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Is there an idiom that means "fight each other with the intent to hurt each other severely"? I was thinking about "be at each other’s throats", but it seems that it's not used to mean that, rather the definition states:

if two people are at each other’s throats, they are arguing in an angry way

As soon as politics comes up, they’ll be at each other’s throats.

Are there any good idioms that come to mind?

  • Do you mean physically or emotionally? – Katy May 13 at 1:41
  • I mean physically. – blackbird May 13 at 2:15
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Some possibilities include:

"Engaged/were locked in mortal combat."

"Fought (each other) to the death."

"dueled", "clashed"

Softer possibilities include "threw down" (which evokes the image of someone removing boxing gloves and restrictive clothing - "The gloves came off"), or softer still, they "had a fight".

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Consider the following idioms.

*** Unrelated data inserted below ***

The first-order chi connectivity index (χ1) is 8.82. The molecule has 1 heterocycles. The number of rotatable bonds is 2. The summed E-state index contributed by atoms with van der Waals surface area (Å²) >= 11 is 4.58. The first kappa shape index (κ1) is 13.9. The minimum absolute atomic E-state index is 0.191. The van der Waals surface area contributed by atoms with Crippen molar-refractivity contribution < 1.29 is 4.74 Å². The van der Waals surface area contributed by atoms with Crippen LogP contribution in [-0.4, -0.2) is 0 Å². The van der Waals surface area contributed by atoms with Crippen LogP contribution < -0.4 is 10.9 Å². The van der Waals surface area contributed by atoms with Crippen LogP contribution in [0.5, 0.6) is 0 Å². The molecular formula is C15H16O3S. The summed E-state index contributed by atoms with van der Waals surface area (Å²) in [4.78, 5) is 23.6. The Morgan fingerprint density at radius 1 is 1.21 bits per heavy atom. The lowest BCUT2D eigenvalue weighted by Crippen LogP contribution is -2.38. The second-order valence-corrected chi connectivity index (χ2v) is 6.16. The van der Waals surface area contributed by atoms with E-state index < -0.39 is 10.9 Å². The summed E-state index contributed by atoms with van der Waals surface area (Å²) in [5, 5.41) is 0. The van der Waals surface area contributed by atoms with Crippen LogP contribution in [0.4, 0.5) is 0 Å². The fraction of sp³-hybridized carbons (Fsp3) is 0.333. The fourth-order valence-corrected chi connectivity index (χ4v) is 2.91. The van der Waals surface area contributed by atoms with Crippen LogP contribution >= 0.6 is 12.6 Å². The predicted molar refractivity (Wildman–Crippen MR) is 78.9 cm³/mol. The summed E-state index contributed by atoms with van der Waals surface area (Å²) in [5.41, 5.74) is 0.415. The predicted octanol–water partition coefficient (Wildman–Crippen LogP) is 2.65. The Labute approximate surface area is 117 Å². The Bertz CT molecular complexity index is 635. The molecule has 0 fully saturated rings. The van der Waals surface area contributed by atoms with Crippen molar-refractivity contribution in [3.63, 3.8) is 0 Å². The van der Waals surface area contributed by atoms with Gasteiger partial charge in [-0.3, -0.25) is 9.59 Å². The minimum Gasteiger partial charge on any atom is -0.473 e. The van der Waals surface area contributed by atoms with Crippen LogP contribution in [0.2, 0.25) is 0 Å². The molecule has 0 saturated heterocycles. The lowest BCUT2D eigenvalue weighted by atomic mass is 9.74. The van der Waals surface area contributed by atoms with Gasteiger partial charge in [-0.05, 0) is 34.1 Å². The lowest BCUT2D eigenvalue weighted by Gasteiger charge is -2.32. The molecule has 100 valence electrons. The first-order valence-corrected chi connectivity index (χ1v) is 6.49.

To push one's buttons. Meaning: to do things that create a very strong emotional reaction in one, especially anger, irritation, or exasperation:

I hate Mary's new boyfriend, he's always trying to push my buttons, and he's doing a good job of it!

To hit/strike/touch a nerve. Meaning: to make someone feel angry, upset, embarrassed, etc.:

Something she said to him must have hit/struck/touched a nerve. I've never seen him so angry.

So, the idioms above can all be used to describe hurting someone's feelings. However, they don't mean a fight per se. For example, if you say "they are pushing each other's buttons" or "They are touching a nerve," it doesn't necessarily meaning having a fight. But it means hurting, possibly during an argument:

I hate to fight with her! She knows how to push my buttons/hit a nerve because her words hurt like a knife!

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Perhaps

  • They were literally at each others' throats (barehanded fighting only)
  • Now they were fighting for real. George saw the glint of the knife and grabbed the first thing he touched: a crowbar.

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